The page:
Cooking Preparation

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Toasting Nuts

Toasted nuts are delicious and simple to make. Pay close attention as you toast nuts. If the nuts become overtoasted (very dark), there’s no going back. You’ll have to start over. The nut toasting process [more…]

How to Increase Your Vegetable Intake

If you are hoping to lose weight this year, you probably already know that one easy way to meet that goal is to increase the amount of fruits and vegetables you eat. Vegetables are low in calories and [more…]

Ten Low-Calorie Cooking Techniques

If losing weight is your goal for the New Year, dieting doesn’t have to mean eating terrible food. You can rework standard cooking methods to make them lowfat and low calorie, and some foods can be used [more…]

How to Make Lemon Zest

Lemon zest is essential for flavoring (and garnishing) many desserts — and it's often interchangeable with orange and lime zest. But lemon zest can be bitter if not made properly. Here's an easy technique [more…]

How to Cube a Mango without Peeling It

You can cut a mango into cubes after you peel it, but you can also cube a mango without having to remove its skin at all. Here's an easy way to get your mango cubed without the mess! [more…]

How to Dice an Eggplant

You can use this technique to dice an eggplant into cubes for any number of recipes, including soups and sauces. Dicing an eggplant is an easy process, but to dice your eggplant properly, you need to have [more…]

How to Peel and Cube a Mango

Cubed pieces of mango make a great addition to everything from chutney to fruit salad. And cutting up a mango couldn’t be easier. You can cube a mango in two ways, in fact. This method involves peeling [more…]

How to Use a Mandoline to Slice Vegetables

A mandoline, a rectangular, hand-operated food slicer that slices vegetables quickly. The mandolin has interchangeable blades to give you different vegetable slices — julienne, wavy, plain, even lattice [more…]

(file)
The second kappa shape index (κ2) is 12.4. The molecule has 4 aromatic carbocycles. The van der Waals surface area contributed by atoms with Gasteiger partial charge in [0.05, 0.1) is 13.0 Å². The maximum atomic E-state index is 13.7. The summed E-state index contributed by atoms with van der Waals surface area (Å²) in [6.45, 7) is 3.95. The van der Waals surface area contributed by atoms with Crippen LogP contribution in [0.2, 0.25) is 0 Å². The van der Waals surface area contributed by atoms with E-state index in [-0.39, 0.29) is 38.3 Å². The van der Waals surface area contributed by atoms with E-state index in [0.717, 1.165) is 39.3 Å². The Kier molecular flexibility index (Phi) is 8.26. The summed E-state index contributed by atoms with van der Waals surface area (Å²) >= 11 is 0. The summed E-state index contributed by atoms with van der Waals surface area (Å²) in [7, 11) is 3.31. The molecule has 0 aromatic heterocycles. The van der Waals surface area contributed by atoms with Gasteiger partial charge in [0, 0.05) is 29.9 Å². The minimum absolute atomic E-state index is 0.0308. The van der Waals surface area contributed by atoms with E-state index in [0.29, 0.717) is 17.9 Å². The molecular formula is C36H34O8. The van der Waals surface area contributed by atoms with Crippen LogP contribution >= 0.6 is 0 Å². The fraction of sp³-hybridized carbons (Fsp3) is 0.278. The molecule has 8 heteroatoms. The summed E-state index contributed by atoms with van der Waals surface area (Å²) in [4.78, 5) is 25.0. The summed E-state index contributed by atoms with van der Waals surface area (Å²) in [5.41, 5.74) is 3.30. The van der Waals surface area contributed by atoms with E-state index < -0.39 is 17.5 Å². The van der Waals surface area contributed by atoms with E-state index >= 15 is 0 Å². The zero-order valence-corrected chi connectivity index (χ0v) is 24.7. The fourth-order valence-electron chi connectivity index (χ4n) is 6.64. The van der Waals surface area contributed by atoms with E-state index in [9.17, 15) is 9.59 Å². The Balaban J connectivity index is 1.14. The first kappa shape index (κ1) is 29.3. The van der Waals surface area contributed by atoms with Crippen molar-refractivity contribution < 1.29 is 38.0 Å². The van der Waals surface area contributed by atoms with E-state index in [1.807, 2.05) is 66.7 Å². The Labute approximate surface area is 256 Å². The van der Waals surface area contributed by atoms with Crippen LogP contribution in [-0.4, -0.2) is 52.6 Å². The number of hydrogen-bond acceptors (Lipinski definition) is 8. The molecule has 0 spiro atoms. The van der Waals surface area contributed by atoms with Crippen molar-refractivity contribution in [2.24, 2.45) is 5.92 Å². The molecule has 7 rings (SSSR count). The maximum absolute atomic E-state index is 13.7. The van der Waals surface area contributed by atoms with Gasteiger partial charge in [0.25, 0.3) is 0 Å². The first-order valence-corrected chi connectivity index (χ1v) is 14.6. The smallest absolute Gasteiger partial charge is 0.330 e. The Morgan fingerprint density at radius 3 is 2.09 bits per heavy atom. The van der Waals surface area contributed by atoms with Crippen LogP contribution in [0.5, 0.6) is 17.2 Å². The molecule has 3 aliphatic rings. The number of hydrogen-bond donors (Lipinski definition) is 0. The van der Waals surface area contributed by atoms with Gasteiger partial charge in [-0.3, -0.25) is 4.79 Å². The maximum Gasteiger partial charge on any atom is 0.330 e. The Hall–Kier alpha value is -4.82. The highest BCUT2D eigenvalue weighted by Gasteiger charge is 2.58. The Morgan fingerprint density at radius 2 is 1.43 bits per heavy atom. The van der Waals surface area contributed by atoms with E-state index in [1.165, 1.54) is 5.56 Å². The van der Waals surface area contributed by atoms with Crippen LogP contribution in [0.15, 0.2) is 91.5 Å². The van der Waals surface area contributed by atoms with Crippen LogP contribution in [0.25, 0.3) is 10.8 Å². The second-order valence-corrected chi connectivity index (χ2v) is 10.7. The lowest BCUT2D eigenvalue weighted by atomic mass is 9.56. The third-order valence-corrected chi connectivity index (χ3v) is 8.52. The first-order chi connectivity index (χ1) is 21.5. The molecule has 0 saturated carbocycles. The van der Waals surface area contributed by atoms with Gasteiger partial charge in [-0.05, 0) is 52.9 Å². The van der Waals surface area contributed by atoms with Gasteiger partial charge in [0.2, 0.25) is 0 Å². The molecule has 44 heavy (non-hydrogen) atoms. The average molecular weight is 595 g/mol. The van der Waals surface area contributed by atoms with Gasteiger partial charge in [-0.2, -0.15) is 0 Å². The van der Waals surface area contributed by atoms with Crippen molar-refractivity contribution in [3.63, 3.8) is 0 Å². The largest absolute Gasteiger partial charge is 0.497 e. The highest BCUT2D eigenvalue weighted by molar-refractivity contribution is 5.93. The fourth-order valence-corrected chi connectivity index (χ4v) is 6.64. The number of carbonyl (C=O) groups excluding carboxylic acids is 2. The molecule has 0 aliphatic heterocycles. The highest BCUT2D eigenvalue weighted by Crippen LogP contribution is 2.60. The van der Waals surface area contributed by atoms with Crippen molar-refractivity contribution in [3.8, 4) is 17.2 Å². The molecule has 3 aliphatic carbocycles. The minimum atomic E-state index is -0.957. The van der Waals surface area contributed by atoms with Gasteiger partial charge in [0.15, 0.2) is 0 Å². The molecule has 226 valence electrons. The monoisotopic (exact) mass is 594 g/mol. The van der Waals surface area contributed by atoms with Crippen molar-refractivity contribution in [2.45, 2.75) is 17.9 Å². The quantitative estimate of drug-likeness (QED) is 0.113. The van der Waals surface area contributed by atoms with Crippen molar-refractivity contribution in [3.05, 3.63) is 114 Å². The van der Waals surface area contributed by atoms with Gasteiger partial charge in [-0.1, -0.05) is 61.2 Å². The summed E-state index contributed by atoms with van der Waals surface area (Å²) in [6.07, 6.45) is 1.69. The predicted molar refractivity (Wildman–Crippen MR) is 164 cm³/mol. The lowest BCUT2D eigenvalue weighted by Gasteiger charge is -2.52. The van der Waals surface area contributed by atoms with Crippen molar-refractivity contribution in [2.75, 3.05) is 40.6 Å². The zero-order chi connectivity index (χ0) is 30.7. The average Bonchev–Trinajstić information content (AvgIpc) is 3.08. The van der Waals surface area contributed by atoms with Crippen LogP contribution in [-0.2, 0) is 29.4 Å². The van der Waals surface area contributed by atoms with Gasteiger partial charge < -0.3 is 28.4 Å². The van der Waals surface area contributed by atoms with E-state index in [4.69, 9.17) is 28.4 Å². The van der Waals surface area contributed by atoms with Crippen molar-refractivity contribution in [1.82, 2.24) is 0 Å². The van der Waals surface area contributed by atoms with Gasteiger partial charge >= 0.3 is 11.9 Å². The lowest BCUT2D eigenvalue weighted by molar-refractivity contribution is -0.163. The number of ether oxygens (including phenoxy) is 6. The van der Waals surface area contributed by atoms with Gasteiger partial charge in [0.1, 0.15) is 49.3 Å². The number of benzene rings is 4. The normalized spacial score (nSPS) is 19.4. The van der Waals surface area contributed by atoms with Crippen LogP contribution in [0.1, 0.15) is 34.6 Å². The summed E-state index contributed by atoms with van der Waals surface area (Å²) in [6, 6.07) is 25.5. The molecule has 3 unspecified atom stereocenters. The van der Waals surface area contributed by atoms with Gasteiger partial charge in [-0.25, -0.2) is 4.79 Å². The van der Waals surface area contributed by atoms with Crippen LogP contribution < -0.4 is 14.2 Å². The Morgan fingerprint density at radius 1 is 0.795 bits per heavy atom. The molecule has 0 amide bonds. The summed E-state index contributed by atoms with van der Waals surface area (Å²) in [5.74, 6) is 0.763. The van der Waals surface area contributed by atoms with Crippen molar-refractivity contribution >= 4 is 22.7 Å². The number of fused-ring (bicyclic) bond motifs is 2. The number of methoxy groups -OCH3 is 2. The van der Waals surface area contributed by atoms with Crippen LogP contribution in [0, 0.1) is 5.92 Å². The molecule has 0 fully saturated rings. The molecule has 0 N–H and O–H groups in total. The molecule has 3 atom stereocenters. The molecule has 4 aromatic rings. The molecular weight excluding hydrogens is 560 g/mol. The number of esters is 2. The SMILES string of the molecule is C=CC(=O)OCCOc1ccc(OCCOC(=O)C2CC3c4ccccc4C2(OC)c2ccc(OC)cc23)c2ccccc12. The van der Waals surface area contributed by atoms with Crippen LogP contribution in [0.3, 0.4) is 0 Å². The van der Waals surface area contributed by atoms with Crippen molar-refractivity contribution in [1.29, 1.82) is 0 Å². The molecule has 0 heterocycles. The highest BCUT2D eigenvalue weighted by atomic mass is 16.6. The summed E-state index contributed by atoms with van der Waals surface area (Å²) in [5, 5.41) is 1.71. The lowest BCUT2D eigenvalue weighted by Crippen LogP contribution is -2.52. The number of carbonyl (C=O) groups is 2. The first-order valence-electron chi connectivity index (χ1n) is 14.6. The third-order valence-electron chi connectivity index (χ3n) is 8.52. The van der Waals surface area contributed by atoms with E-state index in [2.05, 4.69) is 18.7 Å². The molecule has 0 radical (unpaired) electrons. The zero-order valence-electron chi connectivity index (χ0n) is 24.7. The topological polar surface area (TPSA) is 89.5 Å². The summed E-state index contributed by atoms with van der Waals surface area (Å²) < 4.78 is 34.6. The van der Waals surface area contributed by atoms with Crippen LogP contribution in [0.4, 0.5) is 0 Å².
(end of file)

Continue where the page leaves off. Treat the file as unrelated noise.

How to Poach and Steam Seafood

Poaching seafood is a fabulous way to preserve its flavor and texture, especially with firm-textured fish like salmon, tuna, halibut, cod, and swordfish. The only drawback is that it takes on no flavors [more…]

Scrambled Eggs: A Basic Recipe for Beginning Cooks

If you’re eager to jump in and start cooking, try your hand at this quick and easy recipe for scrambled eggs, which you can enjoy for breakfast, lunch, or dinner. Eggs are a healthy and nutritious protein [more…]

How to Chop and Mince

Chopping food means to use your chef’s knife to cut it into pieces. Those pieces don’t have to be exactly uniform, but the recipe will often tell you whether you need to chop something finely, coarsely [more…]

How to Julienne and Cube Vegetables

A recipe that calls for you to prepare vegetables might ask for you to julienne or cube them. Don’t let the French accent scare you: Julienned vegetables are as simple as they are attractive, and if you [more…]

How to Cut Tough-Skinned Vegetables in Half